Emerging Leader Defies Fatherhood Stereotypes
Grants Made Under Wheat Ridge Ministries
Today’s society doesn’t always paint the most positive image of fatherhood. In so many TV shows, movies, and commercials, dads are portrayed as flaky, sports-obsessed, and blissfully uninvolved in parenting—or they are seen as loveless authority figures.
Dr. Bantu Gross especially noticed the cultural myth of deadbeat dads in the African American community. He saw this myth lived out when he accompanied his wife to a doctor’s appointment during her third pregnancy.
“All the questions and conversations were directed to her,” Gross said. “For most of the appointment, it was as if I wasn’t there.” This stung Gross, who takes an active role in caring for his children before and after they are born.
Even before the doctor’s appointment, Gross was inspired to start up “Fathers Matter,” a program of Compassion Outreach of America in New Orleans, La. The program gathers a group of fathers for a 10-week series of coursework and weekly discussions to build community, provide resources, and develop confidence in fathers and fathers-to-be.
“All the studies point to how a father’s involvement is essential for children in achieving better test scores, attending college, and avoiding poverty, but where is their support?” he says.
Gross received a We Raise Emerging Leader Grant in 2019 to build the program. A third cohort with about 10 fathers is scheduled to begin in early February.
Gross met Darrell Creecy shortly after Creecy became the custodial parent of two teenagers. Creecy knew that he needed support to manage this sudden life change and joined a Fathers Matter cohort. Like Gross, he was disappointed in the cynical narrative surrounding fatherhood and wanted to raise the bar for his own parenting.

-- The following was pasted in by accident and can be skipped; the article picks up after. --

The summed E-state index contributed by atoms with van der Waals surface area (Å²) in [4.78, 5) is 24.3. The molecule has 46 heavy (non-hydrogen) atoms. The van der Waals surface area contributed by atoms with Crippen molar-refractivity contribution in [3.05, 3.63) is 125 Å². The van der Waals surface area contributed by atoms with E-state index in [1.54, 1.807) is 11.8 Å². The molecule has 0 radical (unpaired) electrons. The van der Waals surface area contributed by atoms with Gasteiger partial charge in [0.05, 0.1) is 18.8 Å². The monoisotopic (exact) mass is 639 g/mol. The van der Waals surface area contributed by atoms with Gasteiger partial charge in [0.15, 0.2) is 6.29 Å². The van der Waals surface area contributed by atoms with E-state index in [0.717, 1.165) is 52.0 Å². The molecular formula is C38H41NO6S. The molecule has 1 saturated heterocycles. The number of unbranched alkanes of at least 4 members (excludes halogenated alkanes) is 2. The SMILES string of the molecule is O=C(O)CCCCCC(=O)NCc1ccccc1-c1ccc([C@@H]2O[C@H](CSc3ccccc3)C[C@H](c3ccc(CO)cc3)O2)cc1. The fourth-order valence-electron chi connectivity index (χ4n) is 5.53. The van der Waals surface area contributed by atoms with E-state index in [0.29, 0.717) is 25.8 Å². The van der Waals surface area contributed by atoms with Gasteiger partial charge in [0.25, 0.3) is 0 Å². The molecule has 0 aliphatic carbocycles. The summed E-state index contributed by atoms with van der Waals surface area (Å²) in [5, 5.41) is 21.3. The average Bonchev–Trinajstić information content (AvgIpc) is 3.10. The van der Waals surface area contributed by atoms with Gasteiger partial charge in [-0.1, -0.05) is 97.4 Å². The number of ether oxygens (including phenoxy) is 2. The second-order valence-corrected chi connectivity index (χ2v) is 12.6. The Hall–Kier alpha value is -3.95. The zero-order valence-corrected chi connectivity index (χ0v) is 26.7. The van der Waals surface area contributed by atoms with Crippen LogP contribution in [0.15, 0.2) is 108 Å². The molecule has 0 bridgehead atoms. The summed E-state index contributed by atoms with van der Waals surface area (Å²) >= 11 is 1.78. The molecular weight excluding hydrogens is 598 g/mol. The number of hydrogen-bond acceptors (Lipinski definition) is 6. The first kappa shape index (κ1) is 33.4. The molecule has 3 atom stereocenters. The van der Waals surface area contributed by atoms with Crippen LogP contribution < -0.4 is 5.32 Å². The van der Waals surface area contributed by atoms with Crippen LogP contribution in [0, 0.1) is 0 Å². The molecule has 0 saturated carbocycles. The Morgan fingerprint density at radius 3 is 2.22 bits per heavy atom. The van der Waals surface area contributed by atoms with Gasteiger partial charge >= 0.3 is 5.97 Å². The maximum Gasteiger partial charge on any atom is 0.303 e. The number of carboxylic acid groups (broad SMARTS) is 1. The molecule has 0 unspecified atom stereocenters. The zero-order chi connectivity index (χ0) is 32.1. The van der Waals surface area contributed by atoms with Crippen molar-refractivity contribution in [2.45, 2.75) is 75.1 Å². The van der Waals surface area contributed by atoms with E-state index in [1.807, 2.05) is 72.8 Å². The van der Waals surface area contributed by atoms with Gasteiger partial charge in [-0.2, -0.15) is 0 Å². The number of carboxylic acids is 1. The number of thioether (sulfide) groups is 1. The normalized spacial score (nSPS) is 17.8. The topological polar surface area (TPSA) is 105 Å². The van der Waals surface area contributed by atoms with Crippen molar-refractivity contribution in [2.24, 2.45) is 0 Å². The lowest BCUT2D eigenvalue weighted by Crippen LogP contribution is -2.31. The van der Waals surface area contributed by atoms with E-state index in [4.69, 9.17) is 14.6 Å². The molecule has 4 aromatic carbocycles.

Creecy’s experience led to him becoming an integral part of Fathers Matter. Today he helps develop curriculum, leads outreach efforts, co-facilitates discussions, and networks to develop partnerships with other organizations.
Gross says his partnership with We Raise is “life-altering,” remaining impressed by the breadth of value-added services included with the grant. He traveled to Chicago for the Emerging Leader Convening last fall, attends nearly every webinar offered by We Raise, and consults frequently with his leadership coach.
“I didn’t know that We Raise would be so friendly, but everyone is very nice and supportive,” he says. “At the same time, the pressure is there because I don’t want to disappoint—I want the program to succeed.”
Gross also thanks We Raise donors. “It’s huge to have people invested in the work you are doing,” he says. “The grant helped this program get off the ground and for that I am thankful.”
Because of your support, fathers in New Orleans are building the self-confidence and strength needed to parent their children, support each other, and strengthen their communities. Thank you!